3. Schistosomiasis Control Initiative
    Schistosomiasis Control Initiative concentrates on eliminating neglected tropical diseases (NTDs), which affect over 200 million people across the world. According to its website, its goal is “to reduce the global disease burden of NTDs in sub-Saharan Africa by 2030 in accordance with the United Nations Sustainable Development Goals.”
  4. END Fund
    The END Fund also strives to fight NTDs, including intestinal worms, schistosomiasis, lymphatic filariasis, trachoma and river blindness, which collectively create 2.95 billion people in need of treatment. The organization focuses on providing effective solutions at a small cost. According to its website, it has “raised more than $118 million, treated more than 140 million people with 330 million treatments at a value of more than $620 million.”
  5. Evidence Action’s Deworm the World Initiative
    According to WHO, 836 million children across the world are at risk of parasitic worm infections. This is what Deworm the World Initiative is combating. The principles listed on Evidence Action’s website include using effective solutions that are backed by research and building operational models. As stated on its website, its goal is to “design a process to bridge the gap between proven interventions that work and scaling them up to produce measurable impact for millions of people.”
  6. Evidence Action’s No Lean Season
    Evidence Action also runs No Lean Season, a charity to reduce the effects of seasonality in agricultural areas. The charity provides $20 to families so they can send a family member to a nearby city to find a job in the time between planting and harvesting crops. With this money, the family is able to afford 500 more meals during this period.
  7. Sightsavers
    Sightsavers’ mission is to stop avoidable blindness and protect the rights of those who are disabled. Its strategy is to influence policies regarding global health, education and NTDs.
  8. Helen Keller International
    The Helen Keller International organization aims to improve sight and fight malnutrition. According to its website, “we build the capacity of local government, non-profit and private sector systems and infrastructure, and promote the development of sustained, large scale programs that deliver effective solutions to preventable blindness and malnutrition.”
  9. Give Directly
    Give Directly is an organization that allows donors to donate money to families in extremely poor communities. The process contains four steps: locating the poorest communities around the world, auditing to ensure that recipients did not cheat, transferring around $1000 for the year and monitoring to ensure the households received the payment.
  10. The Borgen Project
    The Borgen Project fights to eradicate global poverty. Its strategy is to mobilize citizens to call their representatives. Through this, it has change U.S. foreign aid policies. Some bills that it has helped to pass include the Electrify Africa Act, the Global Food Security Act and the Foreign Aid Transparency and Accountability Act.

These 10 poverty charities operate with transparency to donors and cost-effective solutions to issues that plague developing nations. These attributes make these the top 10 poverty charities one should consider getting involved with.

– Olivia Booth

Photo: Flickr

Charities_for_Measurable_Returns
When people choose to donate to one charity over another, they frequently do it guided by a strong conviction or emotion rather than pure rationale. Charity evaluators, however, are rapidly changing the way people think about giving back to society.

They argue that rather than giving to the cause that is closest to one’s heart, one should give to those charities that are the most effective, in measurable terms. One of the most trusted of these charity evaluators is GiveWell, a San Francisco-based group founded in 2007 by two hedge-fund staffers.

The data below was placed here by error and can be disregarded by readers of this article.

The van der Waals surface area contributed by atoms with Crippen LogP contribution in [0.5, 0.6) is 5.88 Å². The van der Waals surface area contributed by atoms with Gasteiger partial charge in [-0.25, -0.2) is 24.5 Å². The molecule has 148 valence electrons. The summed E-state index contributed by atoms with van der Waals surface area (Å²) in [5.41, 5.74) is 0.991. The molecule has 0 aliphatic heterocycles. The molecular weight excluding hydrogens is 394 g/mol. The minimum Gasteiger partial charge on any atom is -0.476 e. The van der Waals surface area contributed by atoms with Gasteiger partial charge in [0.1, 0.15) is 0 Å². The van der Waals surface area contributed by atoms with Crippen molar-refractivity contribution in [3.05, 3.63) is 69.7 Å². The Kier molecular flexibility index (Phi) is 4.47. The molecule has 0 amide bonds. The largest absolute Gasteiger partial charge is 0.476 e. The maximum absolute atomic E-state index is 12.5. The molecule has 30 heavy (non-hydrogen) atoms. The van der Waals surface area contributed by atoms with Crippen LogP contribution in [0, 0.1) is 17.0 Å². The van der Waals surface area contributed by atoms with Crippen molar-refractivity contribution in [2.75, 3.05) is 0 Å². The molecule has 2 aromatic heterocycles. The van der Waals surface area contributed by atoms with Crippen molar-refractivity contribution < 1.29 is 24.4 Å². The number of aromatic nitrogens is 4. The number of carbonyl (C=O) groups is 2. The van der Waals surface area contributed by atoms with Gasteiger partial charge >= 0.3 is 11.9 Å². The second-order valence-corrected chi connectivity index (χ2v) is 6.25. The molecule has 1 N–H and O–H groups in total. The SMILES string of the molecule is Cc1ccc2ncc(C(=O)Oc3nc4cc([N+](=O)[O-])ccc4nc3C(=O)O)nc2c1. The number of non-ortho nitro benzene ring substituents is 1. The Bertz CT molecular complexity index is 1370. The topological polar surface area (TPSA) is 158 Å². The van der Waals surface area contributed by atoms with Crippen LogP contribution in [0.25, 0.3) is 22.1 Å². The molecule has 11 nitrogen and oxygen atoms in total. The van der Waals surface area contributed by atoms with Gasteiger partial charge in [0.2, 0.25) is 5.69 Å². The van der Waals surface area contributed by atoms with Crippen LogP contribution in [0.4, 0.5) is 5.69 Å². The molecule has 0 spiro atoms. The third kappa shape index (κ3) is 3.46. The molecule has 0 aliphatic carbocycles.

It recommends charities to donors according to four main criteria. First, the organization must provide strong evidence of positive impact on people’s lives. Second, it must be involved in highly cost-effective activities that provide a high, measurable return for every dollar invested. Third, the program must demonstrate that there is room for more funding and that it can productively put to good use additional donors’ dollars. Fourth, the charity must be transparent and accountable to donors.

Although GiveWell has been criticized for its results-based approach – leading it to favor health care interventions in the developing world, while ignoring others that cannot provide evidence of success due to the nature of their activities –  its evaluations do carry weight in the world of philanthropy.

Its top three recommended charities are:

1. Against Malaria Foundation (AMF)

GiveWell believes that AMF effectively expands access to bed nets in sub-Saharan Africa, where over 1 million people – mostly children – die each year of malaria. Through providing insecticide-treated bed nets that cost only $5 each, AMF prevents deaths and many other non-fatal cases of malaria.

2. GiveDirectly

According to GiveWell, GiveDirectly effectively distributes cash to extremely low-income individuals in Kenya. By directly transferring money to the very poor, recipients are allowed to spend more on their basic needs – such as food – and other investments that have high returns.

3. Schistosomiasis Control Initiative (SCI)

GiveWell states that SCI effectively expands access to deworming treatments in sub-Saharan Africa. In this region, a large percentage of the population, especially children, are infected with parasite worms that cause short-term symptoms such as anemia, and long-term developmental problems. This condition is relatively easy to treat: around $5 can protect a child for 10 years.

All three charities work in Africa, which is not surprising given that money can go much further in the poorest regions of the world. Twenty-five dollars, for example, allows someone in the developing world to get an eye surgery, while in the United States, this is an insignificant amount. Although most people prefer giving back to causes that are close to home, sometimes those in greatest need are far off.

– Nayomi Chibana

Sources: GiveWell, The Guardian, The New York Times
Photo: Harpers